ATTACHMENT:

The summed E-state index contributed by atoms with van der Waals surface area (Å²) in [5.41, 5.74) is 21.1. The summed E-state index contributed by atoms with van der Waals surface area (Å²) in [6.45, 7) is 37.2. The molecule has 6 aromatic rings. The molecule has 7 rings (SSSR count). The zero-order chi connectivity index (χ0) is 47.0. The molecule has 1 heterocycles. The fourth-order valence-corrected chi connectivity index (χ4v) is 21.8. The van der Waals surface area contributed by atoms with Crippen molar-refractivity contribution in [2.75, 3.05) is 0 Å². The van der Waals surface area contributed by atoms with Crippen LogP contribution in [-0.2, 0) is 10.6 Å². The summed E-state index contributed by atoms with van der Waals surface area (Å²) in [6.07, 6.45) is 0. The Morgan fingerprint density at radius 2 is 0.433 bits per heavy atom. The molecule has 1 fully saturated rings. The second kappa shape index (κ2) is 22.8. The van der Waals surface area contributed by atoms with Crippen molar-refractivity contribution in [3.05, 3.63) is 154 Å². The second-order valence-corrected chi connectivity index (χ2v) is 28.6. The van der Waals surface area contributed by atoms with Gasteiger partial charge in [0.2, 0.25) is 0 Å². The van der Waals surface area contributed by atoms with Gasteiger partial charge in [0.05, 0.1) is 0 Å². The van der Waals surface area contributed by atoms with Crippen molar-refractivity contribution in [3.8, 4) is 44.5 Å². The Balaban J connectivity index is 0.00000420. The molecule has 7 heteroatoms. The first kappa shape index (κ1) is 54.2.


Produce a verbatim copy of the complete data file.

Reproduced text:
The summed E-state index contributed by atoms with van der Waals surface area (Å²) in [5.41, 5.74) is 21.1. The summed E-state index contributed by atoms with van der Waals surface area (Å²) in [6.45, 7) is 37.2. The molecule has 6 aromatic rings. The molecule has 7 rings (SSSR count). The zero-order chi connectivity index (χ0) is 47.0. The molecule has 1 heterocycles. The fourth-order valence-corrected chi connectivity index (χ4v) is 21.8. The van der Waals surface area contributed by atoms with Crippen molar-refractivity contribution in [2.75, 3.05) is 0 Å². The van der Waals surface area contributed by atoms with Crippen LogP contribution in [-0.2, 0) is 10.6 Å². The summed E-state index contributed by atoms with van der Waals surface area (Å²) in [6.07, 6.45) is 0. The Morgan fingerprint density at radius 2 is 0.433 bits per heavy atom. The molecule has 1 fully saturated rings. The second kappa shape index (κ2) is 22.8. The van der Waals surface area contributed by atoms with Crippen molar-refractivity contribution in [3.05, 3.63) is 154 Å². The second-order valence-corrected chi connectivity index (χ2v) is 28.6. The van der Waals surface area contributed by atoms with Gasteiger partial charge in [0.2, 0.25) is 0 Å². The van der Waals surface area contributed by atoms with Gasteiger partial charge in [0.05, 0.1) is 0 Å². The van der Waals surface area contributed by atoms with Crippen molar-refractivity contribution in [3.8, 4) is 44.5 Å². The Balaban J connectivity index is 0.00000420. The molecule has 7 heteroatoms. The first kappa shape index (κ1) is 54.2.